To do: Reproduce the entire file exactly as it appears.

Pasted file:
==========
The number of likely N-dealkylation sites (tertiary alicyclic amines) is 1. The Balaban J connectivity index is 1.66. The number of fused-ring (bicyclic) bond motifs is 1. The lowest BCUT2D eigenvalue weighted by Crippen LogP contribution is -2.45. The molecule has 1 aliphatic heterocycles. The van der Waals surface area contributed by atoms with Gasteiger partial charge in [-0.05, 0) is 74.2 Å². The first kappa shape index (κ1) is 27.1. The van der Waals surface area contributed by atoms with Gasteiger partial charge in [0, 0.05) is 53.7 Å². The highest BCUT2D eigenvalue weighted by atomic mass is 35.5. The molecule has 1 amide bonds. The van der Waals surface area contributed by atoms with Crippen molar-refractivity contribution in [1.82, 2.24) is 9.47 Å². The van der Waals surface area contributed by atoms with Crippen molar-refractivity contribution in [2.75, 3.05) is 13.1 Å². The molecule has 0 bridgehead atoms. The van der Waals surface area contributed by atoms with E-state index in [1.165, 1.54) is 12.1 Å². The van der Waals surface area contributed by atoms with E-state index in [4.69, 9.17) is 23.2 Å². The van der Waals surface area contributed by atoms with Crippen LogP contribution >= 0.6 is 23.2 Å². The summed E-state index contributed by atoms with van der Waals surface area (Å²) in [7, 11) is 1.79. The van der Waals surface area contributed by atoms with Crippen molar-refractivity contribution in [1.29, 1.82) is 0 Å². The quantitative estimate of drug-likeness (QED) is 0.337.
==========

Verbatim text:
The number of likely N-dealkylation sites (tertiary alicyclic amines) is 1. The Balaban J connectivity index is 1.66. The number of fused-ring (bicyclic) bond motifs is 1. The lowest BCUT2D eigenvalue weighted by Crippen LogP contribution is -2.45. The molecule has 1 aliphatic heterocycles. The van der Waals surface area contributed by atoms with Gasteiger partial charge in [-0.05, 0) is 74.2 Å². The first kappa shape index (κ1) is 27.1. The van der Waals surface area contributed by atoms with Gasteiger partial charge in [0, 0.05) is 53.7 Å². The highest BCUT2D eigenvalue weighted by atomic mass is 35.5. The molecule has 1 amide bonds. The van der Waals surface area contributed by atoms with Crippen molar-refractivity contribution in [1.82, 2.24) is 9.47 Å². The van der Waals surface area contributed by atoms with Crippen molar-refractivity contribution in [2.75, 3.05) is 13.1 Å². The molecule has 0 bridgehead atoms. The van der Waals surface area contributed by atoms with E-state index in [1.165, 1.54) is 12.1 Å². The van der Waals surface area contributed by atoms with E-state index in [4.69, 9.17) is 23.2 Å². The van der Waals surface area contributed by atoms with Crippen LogP contribution >= 0.6 is 23.2 Å². The summed E-state index contributed by atoms with van der Waals surface area (Å²) in [7, 11) is 1.79. The van der Waals surface area contributed by atoms with Crippen molar-refractivity contribution in [1.29, 1.82) is 0 Å². The quantitative estimate of drug-likeness (QED) is 0.337.